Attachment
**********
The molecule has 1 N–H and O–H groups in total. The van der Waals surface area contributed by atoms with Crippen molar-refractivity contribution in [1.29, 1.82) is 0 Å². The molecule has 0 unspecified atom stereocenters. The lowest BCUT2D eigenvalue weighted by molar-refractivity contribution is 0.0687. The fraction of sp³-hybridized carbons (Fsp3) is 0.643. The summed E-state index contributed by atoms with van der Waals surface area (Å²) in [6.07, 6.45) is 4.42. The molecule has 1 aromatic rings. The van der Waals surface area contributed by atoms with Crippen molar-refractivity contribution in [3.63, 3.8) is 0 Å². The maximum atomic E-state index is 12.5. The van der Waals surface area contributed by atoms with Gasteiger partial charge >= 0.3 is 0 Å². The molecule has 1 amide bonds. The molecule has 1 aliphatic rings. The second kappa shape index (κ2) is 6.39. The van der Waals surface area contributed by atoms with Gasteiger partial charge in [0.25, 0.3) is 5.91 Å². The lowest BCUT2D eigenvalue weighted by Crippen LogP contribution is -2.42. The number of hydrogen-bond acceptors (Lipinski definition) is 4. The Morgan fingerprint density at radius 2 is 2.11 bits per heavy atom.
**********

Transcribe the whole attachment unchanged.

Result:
The molecule has 1 N–H and O–H groups in total. The van der Waals surface area contributed by atoms with Crippen molar-refractivity contribution in [1.29, 1.82) is 0 Å². The molecule has 0 unspecified atom stereocenters. The lowest BCUT2D eigenvalue weighted by molar-refractivity contribution is 0.0687. The fraction of sp³-hybridized carbons (Fsp3) is 0.643. The summed E-state index contributed by atoms with van der Waals surface area (Å²) in [6.07, 6.45) is 4.42. The molecule has 1 aromatic rings. The van der Waals surface area contributed by atoms with Crippen molar-refractivity contribution in [3.63, 3.8) is 0 Å². The maximum atomic E-state index is 12.5. The van der Waals surface area contributed by atoms with Gasteiger partial charge >= 0.3 is 0 Å². The molecule has 1 amide bonds. The molecule has 1 aliphatic rings. The second kappa shape index (κ2) is 6.39. The van der Waals surface area contributed by atoms with Gasteiger partial charge in [0.25, 0.3) is 5.91 Å². The lowest BCUT2D eigenvalue weighted by Crippen LogP contribution is -2.42. The number of hydrogen-bond acceptors (Lipinski definition) is 4. The Morgan fingerprint density at radius 2 is 2.11 bits per heavy atom.